Friday, August 20, 2010

week two..three...whatever

Last weekend, I went to Chiang Mai, rode elephants, went bamboo rafting, visited two, basically not-that-authentic hill-tribe villages...well maybe that is not a correct assessment. I was surprised at the hand-made goods offered there, and though I realize weaving is a traditional art for many Karen and Hmong, the amount of things offered 'for sale' is more or less a stunning/disappointing reminder of how much of the Thai economy relies on tourism- eco-tourism in this case.. Either way, I had a great time. Chiang Mai has great wats and--- vegetarian restaurants too!! Bar-hopping there was truly a pleasure. The only person that I met during my Chiang Mai bar experience was a drunken, abrasive, rude, and somewhat rowdy american. I received a text message from my friend living in Chiang Mai (only two days ago) telling me that the guy broke his own leg somehow, after we had all left the bar. If karma truly exists, this is an example of instant karma! I pity the guy, really.

Classes are in somewhat full-swing this week, but my fellow students don't exactly demonstrate scholarly behavior. Many of them are dull, loud, and obnoxious, to say the least. Many of the students that I have interracted with personally are all good, reasonable people, but the ones in the background are annoying and tend to rub me the wrong way, for whatever reason. ECU has a questionable reputation, but I feel confident enough to say that I am ahead of the curve, at least after my most recent experiences at Thammasat.
Beginning Thai is my most challenging class, but I never expected that learning a mono-syllabic, tonal language would be easy. Thai has five 'tones'(high, medium, low, rising, and falling) that often determine the meaning of a word-- for example, the meaning of the word 'mai' differs depending on the tone with which it is spoken. 'Mai' spoken with a medium (pitch) tone may be used to formulate any question. 'Mai' spoken with a high (pitch) tone is used to make a statement negative, so on and so forth. This may not me the best or most accurate example, but perhaps you get the idea.

Hanging out with locals...and most of them aren't students...I kind of run from the other students, except the ones that seem to really understand what a meaningful stay in a host culture is all about. It is DEFINITELY NOT about going to clubs blasting fashionable american hip-hop, or shopping for material items that will undoubtedly be worthless in three months. It is also not about clinging to other international students, as said behavior will do nothing to help sharpen one's people skills. On the other hand, I suppose spending time working on a web blog dosen't really help that much either, but at least I can put this toward credit in one of my classes, and it improves my writing skills, which is essential to good communication... This is a good cue to end on.

Sunday, August 8, 2010

Free Radical

Yesterday, I spent the early morning shopping, buying food, etc. In the afternoon, I decided to get a Thai massage not far from here. The closest parlor had a sign that read 'Aroma oils massages by Pretty.' I decided not to take that option, for obvious reasons, and went to the next closest place. There, a Thai man in his early to mid forties spent an hour 'massaging' me. Though it was a legitimate Thai massage, it may have been 'too legit'- in the same way that Thai food is often too spicy for one's digestive tract the first 20-30 times it is consumed. I am still quite sore, but I feel like my body is better because of the experience. A good Thai massage not only involves rubbing muscle tissue, but the attendant basically stretches you using their weight and yours. I can honestly say I now understand what a deep tissue massage is. I broke out in cold sweats at certain points during the adventure....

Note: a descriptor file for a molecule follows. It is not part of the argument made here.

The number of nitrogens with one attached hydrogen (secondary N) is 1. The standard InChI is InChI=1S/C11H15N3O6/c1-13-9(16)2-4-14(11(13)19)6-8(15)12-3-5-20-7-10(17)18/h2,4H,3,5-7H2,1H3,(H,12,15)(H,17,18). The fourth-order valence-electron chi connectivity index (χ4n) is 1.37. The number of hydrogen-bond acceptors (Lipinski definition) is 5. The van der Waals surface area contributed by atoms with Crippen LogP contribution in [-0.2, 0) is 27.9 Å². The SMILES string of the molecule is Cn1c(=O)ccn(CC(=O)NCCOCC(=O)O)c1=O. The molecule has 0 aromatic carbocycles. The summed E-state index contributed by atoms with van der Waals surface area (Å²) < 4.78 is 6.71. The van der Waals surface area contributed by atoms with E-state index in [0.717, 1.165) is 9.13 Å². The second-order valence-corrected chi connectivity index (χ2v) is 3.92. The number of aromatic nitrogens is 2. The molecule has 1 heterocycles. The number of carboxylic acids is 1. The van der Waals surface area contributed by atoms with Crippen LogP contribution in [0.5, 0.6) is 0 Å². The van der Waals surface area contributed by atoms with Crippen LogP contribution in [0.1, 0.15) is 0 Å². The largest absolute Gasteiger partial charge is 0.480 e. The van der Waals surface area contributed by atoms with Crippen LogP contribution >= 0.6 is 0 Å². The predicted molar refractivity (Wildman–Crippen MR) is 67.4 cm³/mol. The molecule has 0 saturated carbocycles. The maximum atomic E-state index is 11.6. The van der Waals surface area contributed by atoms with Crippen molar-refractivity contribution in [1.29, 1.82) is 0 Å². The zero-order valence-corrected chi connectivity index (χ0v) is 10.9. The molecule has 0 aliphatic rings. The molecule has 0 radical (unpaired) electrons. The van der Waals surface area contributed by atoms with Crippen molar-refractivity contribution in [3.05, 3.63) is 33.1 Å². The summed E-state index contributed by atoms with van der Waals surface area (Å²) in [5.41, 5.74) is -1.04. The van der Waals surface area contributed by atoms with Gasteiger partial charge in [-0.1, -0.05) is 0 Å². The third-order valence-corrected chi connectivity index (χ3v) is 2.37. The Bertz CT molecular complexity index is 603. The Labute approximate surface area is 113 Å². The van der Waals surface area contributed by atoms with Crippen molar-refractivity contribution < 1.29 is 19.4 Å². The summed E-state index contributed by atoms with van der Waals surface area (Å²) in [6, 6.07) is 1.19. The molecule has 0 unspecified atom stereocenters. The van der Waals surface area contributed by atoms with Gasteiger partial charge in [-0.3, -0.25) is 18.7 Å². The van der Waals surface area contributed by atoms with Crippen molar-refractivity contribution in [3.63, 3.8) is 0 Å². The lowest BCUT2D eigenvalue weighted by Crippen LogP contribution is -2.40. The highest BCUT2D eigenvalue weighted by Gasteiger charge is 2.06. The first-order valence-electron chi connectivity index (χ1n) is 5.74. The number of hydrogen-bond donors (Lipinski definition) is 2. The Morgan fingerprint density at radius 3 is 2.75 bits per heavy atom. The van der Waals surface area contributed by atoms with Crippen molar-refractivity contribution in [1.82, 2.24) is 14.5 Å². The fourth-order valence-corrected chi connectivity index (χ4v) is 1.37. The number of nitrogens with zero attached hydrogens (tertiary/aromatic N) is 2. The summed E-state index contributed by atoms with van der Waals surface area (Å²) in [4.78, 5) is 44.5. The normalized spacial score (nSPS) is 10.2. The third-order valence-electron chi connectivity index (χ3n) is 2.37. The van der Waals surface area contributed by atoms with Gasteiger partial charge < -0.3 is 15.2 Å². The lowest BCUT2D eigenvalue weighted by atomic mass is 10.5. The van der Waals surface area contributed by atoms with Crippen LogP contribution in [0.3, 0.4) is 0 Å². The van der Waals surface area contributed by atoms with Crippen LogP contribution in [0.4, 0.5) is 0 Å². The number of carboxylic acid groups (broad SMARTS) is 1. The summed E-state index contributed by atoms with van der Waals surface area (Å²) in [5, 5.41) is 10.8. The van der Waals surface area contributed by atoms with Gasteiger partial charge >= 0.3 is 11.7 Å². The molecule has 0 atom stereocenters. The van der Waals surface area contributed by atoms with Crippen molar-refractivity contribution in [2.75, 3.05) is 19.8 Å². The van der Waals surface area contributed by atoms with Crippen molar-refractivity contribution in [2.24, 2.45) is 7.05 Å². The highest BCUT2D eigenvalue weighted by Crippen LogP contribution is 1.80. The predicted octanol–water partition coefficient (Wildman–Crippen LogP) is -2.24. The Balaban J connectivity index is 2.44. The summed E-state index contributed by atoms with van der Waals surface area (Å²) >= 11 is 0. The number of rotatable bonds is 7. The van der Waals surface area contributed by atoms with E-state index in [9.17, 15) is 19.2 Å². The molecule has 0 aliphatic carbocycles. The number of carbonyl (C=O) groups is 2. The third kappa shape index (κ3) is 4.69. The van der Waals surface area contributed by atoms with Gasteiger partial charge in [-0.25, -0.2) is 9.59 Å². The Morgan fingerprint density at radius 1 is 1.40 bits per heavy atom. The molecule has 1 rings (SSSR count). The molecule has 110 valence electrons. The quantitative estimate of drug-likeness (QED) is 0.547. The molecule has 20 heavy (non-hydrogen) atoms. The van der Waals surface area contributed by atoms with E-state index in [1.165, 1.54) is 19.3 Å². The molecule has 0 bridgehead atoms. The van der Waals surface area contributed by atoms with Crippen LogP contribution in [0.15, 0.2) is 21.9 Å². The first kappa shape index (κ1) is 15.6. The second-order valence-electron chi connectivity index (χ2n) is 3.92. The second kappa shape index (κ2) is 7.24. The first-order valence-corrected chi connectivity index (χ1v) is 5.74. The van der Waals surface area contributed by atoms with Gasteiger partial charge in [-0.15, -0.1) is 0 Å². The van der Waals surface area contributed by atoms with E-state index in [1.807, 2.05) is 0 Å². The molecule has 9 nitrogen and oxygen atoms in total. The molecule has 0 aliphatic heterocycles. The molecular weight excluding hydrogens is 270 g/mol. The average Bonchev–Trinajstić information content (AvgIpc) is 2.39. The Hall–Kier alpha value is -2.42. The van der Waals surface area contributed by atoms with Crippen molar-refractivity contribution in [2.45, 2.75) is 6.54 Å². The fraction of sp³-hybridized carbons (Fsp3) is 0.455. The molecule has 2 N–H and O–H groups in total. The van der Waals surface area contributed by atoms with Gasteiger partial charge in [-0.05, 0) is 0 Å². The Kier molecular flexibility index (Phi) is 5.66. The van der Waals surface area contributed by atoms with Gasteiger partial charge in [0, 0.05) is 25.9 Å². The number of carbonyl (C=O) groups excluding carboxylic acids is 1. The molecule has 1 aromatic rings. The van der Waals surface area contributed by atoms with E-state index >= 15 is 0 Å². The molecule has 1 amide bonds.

Today, Aoy took myself and five other students to see several wats (temples), and give early morning offerings of food to local monks. Monks are not allowed to take alms in the form of money, but instead carry large bowl-shaped satchels with lids and accept all sorts of food. In the morning, at the market the good-natured men clothed in robes of bright orange are everywhere. Also, the are many Buddhist nuns at many of the religious sites, with similarly shaved heads, but swathed in all-white. We wai (the polite thai bow) every one of them with a great amount of respect- the discipline required of these devotees is great, probably beyond most people's understanding.
Next we attended the floating market, where I drank cold Thai beer and ate hot, fresh Thai catfish, prawns, bamboo soup, papaya salad, and other tasty treats. We then hopped aboard one of the thin, long, noisy Thai tour boats and rode the canals of Bangkok stopping at a couple of other wats and eating a few other times. I had asked Aoy if she would take me to temples at some point and she promised me she would...that is THE main reason I decided to stay at the Mansion long-term. She told me today that this was the first time she had taken a group on this type of trip. Aoy also bought many of our ferry passes, and bought a meal for everyone, and even a meal for me. It is nice to feel like I have a family here. She said one day that she was like the "Amarin Mansion Mom." I have said it once already, but the kindness of Thai people is often overwhelming. We had a really great group today, though I was the only non-asian (farang) among them. I feel like a giant here sometimes.

Friday, August 6, 2010

Into Bangkok

OK...this may be a little..."raw."